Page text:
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Premises Liability

When Is A Store Owner Liable For A Customer’s Injuries?

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While shopping can be an entertaining pastime as well as a necessary duty, sometimes you can get hurt while at the mall or the local grocery. Shoppers can suffer from accidental injuries in a number of ways. The most common type of accident happens when a customer slips or trips, resulting in fractures or broken bones. Depending on the specific circumstances of the accident, the store owner could be held liable for the victim’s financial losses and pain and suffering.

Fault

In this context, “fault” means that the owners did something wrong or failed to do something they should have done. There can be highly complex factual and legal issues in premises liability cases. On one hand, most would agree that a store is a place that expects to see a lot of foot traffic and needs to be maintained accordingly. On the other hand, some types of hazards cannot be reasonably prevented.

Hazardous condition

First, the slip or trip must have happened because of a hazard, such as a defect in the flooring surface or the presence of a substance or item that increased the chances of someone falling. For example, a spill was not cleaned up, the floor was worn out or damaged, or a piece of debris was left in a high-traffic area.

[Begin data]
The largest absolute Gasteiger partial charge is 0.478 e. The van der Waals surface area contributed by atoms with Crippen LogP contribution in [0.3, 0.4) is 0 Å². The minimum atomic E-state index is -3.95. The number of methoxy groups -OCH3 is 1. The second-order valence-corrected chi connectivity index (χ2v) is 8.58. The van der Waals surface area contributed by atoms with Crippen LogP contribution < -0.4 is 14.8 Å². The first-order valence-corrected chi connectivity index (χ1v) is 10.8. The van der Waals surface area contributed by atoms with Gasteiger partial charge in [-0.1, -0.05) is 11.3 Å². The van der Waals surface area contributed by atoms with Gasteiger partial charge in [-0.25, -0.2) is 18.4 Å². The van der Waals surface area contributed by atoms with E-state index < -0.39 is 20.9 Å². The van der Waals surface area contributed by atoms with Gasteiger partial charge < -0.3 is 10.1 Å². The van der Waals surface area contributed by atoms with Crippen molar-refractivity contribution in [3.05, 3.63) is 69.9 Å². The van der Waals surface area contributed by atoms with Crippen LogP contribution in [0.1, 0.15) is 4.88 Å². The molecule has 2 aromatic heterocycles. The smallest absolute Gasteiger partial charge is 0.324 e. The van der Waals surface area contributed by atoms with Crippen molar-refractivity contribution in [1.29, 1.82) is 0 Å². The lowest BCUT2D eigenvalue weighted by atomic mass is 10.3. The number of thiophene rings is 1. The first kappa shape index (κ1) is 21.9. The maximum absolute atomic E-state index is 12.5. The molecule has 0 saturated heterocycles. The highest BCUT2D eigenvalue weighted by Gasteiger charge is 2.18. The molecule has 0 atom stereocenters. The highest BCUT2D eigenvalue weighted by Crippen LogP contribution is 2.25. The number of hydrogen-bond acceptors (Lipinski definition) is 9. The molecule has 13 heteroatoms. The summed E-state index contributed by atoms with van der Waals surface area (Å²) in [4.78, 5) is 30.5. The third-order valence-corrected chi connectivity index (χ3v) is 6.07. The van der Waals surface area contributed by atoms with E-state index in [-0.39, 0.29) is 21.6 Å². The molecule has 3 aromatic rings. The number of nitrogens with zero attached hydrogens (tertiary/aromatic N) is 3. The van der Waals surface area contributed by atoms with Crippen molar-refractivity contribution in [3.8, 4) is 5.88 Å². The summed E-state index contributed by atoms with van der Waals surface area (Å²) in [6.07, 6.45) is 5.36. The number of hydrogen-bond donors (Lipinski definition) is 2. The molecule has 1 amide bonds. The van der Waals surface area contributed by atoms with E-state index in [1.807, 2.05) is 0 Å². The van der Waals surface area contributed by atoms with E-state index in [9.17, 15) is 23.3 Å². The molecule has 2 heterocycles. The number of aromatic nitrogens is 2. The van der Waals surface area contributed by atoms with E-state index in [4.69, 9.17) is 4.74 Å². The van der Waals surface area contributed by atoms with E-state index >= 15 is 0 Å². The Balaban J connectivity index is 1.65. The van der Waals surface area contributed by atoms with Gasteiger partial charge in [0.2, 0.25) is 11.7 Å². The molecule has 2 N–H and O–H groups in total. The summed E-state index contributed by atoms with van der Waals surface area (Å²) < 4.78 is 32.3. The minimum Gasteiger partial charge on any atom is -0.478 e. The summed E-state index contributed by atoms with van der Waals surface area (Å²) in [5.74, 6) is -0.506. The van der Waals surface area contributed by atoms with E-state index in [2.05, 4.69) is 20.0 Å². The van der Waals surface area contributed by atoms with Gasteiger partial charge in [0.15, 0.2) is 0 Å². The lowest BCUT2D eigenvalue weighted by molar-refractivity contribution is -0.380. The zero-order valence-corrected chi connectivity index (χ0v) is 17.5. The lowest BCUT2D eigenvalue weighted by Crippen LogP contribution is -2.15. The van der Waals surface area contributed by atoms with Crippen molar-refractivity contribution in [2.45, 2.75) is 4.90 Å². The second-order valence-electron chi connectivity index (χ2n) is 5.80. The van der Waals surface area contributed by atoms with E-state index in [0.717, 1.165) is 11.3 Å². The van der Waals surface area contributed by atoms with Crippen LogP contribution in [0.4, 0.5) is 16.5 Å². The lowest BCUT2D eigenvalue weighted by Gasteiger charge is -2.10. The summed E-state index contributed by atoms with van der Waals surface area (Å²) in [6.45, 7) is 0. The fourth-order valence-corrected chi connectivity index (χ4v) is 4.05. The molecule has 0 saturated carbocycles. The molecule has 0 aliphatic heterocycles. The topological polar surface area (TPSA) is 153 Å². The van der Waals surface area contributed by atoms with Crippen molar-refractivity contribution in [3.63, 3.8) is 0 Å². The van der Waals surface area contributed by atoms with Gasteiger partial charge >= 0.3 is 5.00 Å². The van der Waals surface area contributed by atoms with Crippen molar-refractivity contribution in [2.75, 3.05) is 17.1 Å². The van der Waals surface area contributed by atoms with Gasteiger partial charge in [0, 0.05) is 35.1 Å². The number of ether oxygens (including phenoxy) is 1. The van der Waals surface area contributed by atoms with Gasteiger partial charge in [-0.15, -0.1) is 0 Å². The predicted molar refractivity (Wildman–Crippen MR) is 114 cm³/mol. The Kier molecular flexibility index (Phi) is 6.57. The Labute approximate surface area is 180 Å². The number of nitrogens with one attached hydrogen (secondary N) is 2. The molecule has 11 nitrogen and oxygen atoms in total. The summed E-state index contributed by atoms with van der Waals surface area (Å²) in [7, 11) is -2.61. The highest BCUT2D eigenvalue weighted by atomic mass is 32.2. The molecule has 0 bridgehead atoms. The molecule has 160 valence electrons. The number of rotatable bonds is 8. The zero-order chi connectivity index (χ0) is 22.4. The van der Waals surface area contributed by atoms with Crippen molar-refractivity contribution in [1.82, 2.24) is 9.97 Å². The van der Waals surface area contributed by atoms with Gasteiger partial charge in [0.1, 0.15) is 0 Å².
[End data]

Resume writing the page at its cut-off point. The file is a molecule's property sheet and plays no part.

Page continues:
Knowledge and opportunity to fix or warn

Next, the owner must have known this hazardous condition existed and had a chance to fix it before the accident happened. For example, if someone spilled water and the customer slipped on it immediately afterwards, a court may not hold the store owner responsible, because no one could reasonably expect the owner to fix the problem instantly. On the other hand, if several customers notified a manager about the existence of a spill in one of the aisles, but nothing was done and someone ended up slipping, the likelihood that the court would find the owner liable is higher.

Reasonable expectations

Slip-and-fall cases can also be more difficult to prove if it turns out the customer was behaving carelessly or the fall happened an area closed to the public. Even in such cases, however, there remains the issue of whether the store owner was reasonably careful to take measures that reduced the possibility of accidents. For example, if there was no clear signage indicating that a particular area was off-limits to shoppers, the store owner should have realized that people could traverse that area.

Falls can cause several types of potentially serious injuries that can affect your quality of life. If you slipped in a store or other premises, speak with a qualified premises liability attorney to find out about your options for getting compensation.

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